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Old 09-27-2022, 10:18 AM   #5
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When I limit the charging on mine to 5 Amps to both chargers they both definitely pull more than 5 amps.

I have used two chargers, one for each bank and it has worked great.
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Old 09-28-2022, 08:48 AM   #6
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I would trip all the breaker on the coach panel except for the converter/changer and try the basic 120VAC 20AMP service again. Using a car charger is an option just not the most practical way as compared to using the installed capabilities.

Best way forward would be to have a 30 or 50AMP service for the RV which would solve the GFCI or breaker trip problem.
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Old 09-28-2022, 09:01 AM   #7
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Originally Posted by CaptainYARRR View Post
When I limit the charging on mine to 5 Amps to both chargers they both definitely pull more than 5 amps.

That is 5 amps of 120 VAC.



Are you saying that it pulls more than 5 amps of 120 VAC when set to the 5 amp setting?



Yes, its charge rate (amps) at 14 or so VDC will be more-- close to 50 amps.


Said another way 5 amp setting is plenty to keep up your house battery bank.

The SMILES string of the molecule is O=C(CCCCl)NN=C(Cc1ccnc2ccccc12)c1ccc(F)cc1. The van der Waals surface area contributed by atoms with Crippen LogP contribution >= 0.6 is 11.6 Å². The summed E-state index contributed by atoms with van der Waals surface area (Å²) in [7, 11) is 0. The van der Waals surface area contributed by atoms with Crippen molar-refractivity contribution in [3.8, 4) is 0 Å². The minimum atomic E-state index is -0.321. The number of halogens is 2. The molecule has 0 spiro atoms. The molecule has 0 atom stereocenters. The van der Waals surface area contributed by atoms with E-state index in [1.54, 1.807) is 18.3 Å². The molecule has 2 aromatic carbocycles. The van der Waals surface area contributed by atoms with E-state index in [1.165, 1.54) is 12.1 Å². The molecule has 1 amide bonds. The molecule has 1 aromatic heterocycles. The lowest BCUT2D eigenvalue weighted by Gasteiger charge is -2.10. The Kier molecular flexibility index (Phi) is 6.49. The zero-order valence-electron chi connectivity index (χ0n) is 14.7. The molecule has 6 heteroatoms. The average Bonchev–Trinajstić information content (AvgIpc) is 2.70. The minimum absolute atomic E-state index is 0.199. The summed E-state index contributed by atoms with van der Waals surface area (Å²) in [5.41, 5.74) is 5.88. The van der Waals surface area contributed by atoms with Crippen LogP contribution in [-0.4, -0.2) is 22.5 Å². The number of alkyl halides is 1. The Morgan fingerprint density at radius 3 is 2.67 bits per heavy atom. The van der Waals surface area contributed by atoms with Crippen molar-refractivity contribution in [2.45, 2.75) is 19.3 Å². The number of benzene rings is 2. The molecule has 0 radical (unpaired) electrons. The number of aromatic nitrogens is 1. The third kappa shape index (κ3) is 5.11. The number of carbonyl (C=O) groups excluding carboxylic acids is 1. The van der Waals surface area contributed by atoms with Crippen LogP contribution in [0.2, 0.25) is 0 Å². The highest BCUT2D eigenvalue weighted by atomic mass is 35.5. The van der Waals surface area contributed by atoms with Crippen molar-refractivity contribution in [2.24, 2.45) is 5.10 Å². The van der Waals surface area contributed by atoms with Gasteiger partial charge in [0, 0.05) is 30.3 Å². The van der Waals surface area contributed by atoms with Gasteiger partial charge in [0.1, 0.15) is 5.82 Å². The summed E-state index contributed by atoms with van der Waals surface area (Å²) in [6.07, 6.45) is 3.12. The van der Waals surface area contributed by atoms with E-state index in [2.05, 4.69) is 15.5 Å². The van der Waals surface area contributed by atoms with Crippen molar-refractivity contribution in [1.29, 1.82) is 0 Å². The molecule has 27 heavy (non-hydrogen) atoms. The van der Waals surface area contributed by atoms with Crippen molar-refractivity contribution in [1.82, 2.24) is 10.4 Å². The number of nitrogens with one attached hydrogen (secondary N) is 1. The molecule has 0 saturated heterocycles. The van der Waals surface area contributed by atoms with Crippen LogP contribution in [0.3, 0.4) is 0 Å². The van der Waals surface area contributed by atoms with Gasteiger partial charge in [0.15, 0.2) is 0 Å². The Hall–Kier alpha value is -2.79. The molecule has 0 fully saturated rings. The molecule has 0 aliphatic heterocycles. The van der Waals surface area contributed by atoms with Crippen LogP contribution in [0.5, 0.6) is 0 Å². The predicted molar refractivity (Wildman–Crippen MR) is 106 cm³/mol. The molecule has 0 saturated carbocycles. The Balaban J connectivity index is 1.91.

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Old 09-28-2022, 09:18 AM   #8
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Originally Posted by NC25T View Post
Hello, I have a 1k Entegra cornerstone & I am trying to figure out how to keep the batteries charged up. When I hook the RV up to a normal 110 outlet the fuse pops in less then a minute usually. The coach has 8 6v house batteries wired in series/parallel.

Is it possible to hook up a car charger to the batteries somehow? My hope is this will allow the batteries to remain charged when parked at home.
A portable high quality charger would work fine to keep house batteries charged. Some portable chargers have crude voltage control. You would need one that provides 13.2 volts long term.

A two stage charger that starts off a 13.6 or even 14.4 would charge faster if the batteries needed charging. However, the charger would need to drop back to 13.6 after a few hours and would work even better to drop back to 13.2 volts for long term storage.

Many modern chargers do drop voltage automatically. There are a few cheap ones that don't. Constant 14 volt chargers should be supervised and disconnected after a few hours.

See "Storing Lead Acid Batteries.PDF".
Attached Files
File Type: pdf Storing Lead Acid Batteries.pdf (101.5 KB, 8 views)
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Old 09-28-2022, 09:57 AM   #9
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I'll bet that your actually tripping a GFCI outlet or breaker when you plug in.